The March 8 parties feel very confident that this year’s parliamentary elections will not be held on the basis of the 1960 electoral law, even if some amendments are introduced to it.
The parties’ stance conforms with the positions of Maronite Patriarch Beshara Rai and major Christian parliamentary blocs who have rejected the 50-year-old legislation. The 1960 law, which adopts the qada as an electoral district and is based on a winner-takes-all system, was used in the 2009 parliamentary elections.
Following a meeting with Hezbollah officials, some March 8 allies have confirmed this trend. According to them, the officials said: “We cannot give our necks to March 14 parties and allow the elections to be held on the basis of the 1960 law,” which has been rejected by everyone, at least as shown by their statements.
March 8 allies quoted these officials as saying that they would not allow the dispute over a new electoral law to go on until the election date in June. Senior state officials, under the pretext that the vote is a constitutional and democratic event, stress that the elections must take place even if the rival political factions fail to agree on a new electoral law.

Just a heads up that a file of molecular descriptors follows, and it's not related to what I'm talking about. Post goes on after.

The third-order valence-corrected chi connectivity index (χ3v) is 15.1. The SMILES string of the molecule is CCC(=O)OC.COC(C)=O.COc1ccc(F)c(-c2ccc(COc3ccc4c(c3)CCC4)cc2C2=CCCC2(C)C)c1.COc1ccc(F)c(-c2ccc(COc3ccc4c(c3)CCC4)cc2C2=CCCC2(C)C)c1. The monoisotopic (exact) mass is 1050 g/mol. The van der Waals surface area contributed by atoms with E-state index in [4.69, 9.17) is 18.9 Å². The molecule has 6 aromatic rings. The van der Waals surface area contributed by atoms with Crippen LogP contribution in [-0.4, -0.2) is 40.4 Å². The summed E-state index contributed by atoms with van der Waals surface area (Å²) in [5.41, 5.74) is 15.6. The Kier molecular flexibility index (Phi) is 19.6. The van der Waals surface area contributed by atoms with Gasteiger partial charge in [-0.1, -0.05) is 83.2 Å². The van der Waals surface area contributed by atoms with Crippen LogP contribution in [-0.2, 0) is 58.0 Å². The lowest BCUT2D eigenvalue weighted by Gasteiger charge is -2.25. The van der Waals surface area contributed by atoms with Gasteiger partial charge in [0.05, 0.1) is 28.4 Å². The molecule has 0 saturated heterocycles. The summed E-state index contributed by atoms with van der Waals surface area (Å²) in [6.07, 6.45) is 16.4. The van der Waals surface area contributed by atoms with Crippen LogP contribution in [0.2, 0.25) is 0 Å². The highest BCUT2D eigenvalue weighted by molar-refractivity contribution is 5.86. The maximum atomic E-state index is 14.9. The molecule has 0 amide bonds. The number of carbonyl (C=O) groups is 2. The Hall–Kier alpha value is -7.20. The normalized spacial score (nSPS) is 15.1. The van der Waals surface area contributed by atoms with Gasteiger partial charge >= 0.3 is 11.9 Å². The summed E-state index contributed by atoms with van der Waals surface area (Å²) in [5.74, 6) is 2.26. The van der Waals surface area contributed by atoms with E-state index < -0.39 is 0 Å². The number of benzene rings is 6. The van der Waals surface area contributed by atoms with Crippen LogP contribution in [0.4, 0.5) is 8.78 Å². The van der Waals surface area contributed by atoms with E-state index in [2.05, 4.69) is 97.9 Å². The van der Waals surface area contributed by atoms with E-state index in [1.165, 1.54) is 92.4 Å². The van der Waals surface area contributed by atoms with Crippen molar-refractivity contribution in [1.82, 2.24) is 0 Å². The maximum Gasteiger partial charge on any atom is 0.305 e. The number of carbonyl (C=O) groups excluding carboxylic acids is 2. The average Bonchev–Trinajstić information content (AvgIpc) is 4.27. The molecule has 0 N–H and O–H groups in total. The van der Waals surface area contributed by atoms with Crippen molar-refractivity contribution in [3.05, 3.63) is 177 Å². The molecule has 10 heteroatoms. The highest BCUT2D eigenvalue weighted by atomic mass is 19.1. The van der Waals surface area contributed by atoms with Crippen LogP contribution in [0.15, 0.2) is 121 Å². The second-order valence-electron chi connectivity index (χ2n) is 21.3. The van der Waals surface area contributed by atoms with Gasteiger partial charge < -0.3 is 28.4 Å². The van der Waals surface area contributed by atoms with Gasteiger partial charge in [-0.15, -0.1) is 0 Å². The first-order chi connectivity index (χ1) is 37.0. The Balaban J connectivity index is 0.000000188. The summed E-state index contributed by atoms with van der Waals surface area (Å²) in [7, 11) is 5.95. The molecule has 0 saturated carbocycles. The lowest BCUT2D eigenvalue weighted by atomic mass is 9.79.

The March 8 parties are wary of the gravity of a consensus between President Michel Sleiman, Prime Minister Najib Mikati and Progressive Socialist Party leader MP Walid Jumblatt to say that the elections must take place and that the matter is not linked to a new electoral law as long as there is legislation that ensures the election process, an approach that would put the March 8 alliance in an embarrassing situation.
The March 8 sources quoted Hezbollah officials as saying that irrespective of local, Arab, foreign or U.N. pressure, holding the elections according to the 1960 law was unacceptable, especially since most parties, except the Druze, have announced that they oppose holding the vote within this framework.
The March 8 parties are open to all options and ready to discuss all proposals that can ensure a true representation for all sects, they said.
Those visiting the Hezbollah officials did not get the impression there was assent on a new electoral law. They said the door had not yet been closed on such an agreement, adding that contacts launched by Speaker Nabih Berri with all the parties were still continuing, even though no concrete results had so far emerged.
Some of the March 8 parties, particularly MP Michel Aoun’s Free Patriotic Movement, have rejected a proposal presented by PSP’s MP Akram Shehayeb during the meetings of the parliamentary subcommittee for the creation of a senate. They said that if some wanted to discuss the issue of the country’s political system as a whole, “let the elections be postponed, after which we can begin discussing these formulas whose approval requires a consensus.”
However, parliamentary sources voiced fears that the current political tensions might lead Lebanon to a dead end before an agreement was reached on election legislation, similar to what happened in 2005 following the assassination of former Prime Minister Rafik Hariri and the May 7, 2008, clashes between pro- and anti-government groups in Beirut, which eventually led to the Doha Accord.